Back into the rough section of Hard Time
Nasty trail with little room for error
A tough short climb
Descending from Hard Time
Trails below
Near the end of Hard Time
Another look at the trails ahead
At the end of Hard Times, I followed some different trails for the last 2.5 miles to my car.  After a short stint on ReCycle, I joined Schepp Ridge.  Schepp Ridge followed a low ridge that paralleled above Mutton Bustin'.  Schepp Ridge was generally fast riding until is dropped off the ridge in a series of tighter turns.  At the end of Schepp Ridge, I rejoined Mutton Bustin' for a quick ride back to the trailhead.

A closeup of a trailside cholla with interesting rock in the background
My total ride was just under 24 miles with 3:34 of riding time.  I realized that my computer wasn't recording properly showing 5 miles less than the actual ride.  I measured my ride distance based on maps from a website called MTB Project (Click MTB Project South Cañon).  By the time I wrapped up my ride it was 78F.  Amazingly I didn't see another bike my entire ride, just two groups of walkers.  I was still the only car when I made it back to the trailhead, the luxury of riding on a Tuesday.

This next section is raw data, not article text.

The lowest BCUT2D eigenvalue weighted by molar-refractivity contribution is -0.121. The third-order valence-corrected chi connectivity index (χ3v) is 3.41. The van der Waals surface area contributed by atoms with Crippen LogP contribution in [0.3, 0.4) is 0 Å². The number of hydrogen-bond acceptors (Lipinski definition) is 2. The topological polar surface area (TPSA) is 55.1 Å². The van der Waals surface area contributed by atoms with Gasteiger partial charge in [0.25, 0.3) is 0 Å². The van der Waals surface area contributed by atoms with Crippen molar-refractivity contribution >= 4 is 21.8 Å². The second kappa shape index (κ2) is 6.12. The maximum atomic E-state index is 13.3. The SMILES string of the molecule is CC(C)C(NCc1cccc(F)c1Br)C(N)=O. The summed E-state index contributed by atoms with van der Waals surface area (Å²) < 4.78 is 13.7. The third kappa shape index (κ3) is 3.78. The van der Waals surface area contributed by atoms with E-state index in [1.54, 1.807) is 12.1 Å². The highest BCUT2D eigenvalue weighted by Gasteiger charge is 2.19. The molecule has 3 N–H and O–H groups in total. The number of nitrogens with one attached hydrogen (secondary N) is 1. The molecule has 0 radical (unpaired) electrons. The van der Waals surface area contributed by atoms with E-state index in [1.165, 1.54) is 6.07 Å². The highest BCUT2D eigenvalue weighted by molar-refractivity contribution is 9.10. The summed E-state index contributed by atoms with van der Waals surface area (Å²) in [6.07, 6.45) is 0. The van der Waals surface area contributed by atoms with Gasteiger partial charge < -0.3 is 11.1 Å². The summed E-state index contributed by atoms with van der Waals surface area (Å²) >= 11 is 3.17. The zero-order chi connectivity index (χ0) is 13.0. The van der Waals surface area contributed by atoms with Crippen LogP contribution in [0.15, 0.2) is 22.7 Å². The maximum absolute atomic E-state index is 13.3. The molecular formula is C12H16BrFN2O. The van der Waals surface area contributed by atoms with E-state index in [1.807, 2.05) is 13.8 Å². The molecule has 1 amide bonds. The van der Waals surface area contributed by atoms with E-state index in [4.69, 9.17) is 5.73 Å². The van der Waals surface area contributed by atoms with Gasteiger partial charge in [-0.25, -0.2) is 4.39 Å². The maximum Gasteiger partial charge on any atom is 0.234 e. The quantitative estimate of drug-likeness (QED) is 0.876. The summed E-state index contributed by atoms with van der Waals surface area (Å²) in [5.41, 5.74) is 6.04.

Another look at the Wet Mountains
I really enjoyed the riding on the South Cañon Trails.  There is a nice variety of terrain with plenty of quality singletrack.  The riding on a whole favors cross country style riders with numerous ups and downs on windy trails. The elevation gain approaches 3000 vertical feet on my route. I would definitely ride these trails again and would recommend the area to riders looking for a new place in the off season.  It's nice to see a quality riding option in the Cañon City area in addition to Oil Well Flats.

With Oil Well Flats and now the South Cañon Trails, the Cañon City region is becoming a desirable destination for mountain bikers, particularly when the high country trails are out of season.  The local groups are continuing to build the trail infrastructure in the region.  Through the summer, the groups are focusing on building trails near Royal Gorge Park.  By next winter the Royal Gorge Park area is anticipating about 20 miles of total singletrack built.  Lower Arkansas Mountain Bike Association, Fremont Adventure Recreation, and other groups are serious about making Cañon City a mountain bike destination.

Click on the links below for more information.
South Cañon Map
Section 13 Map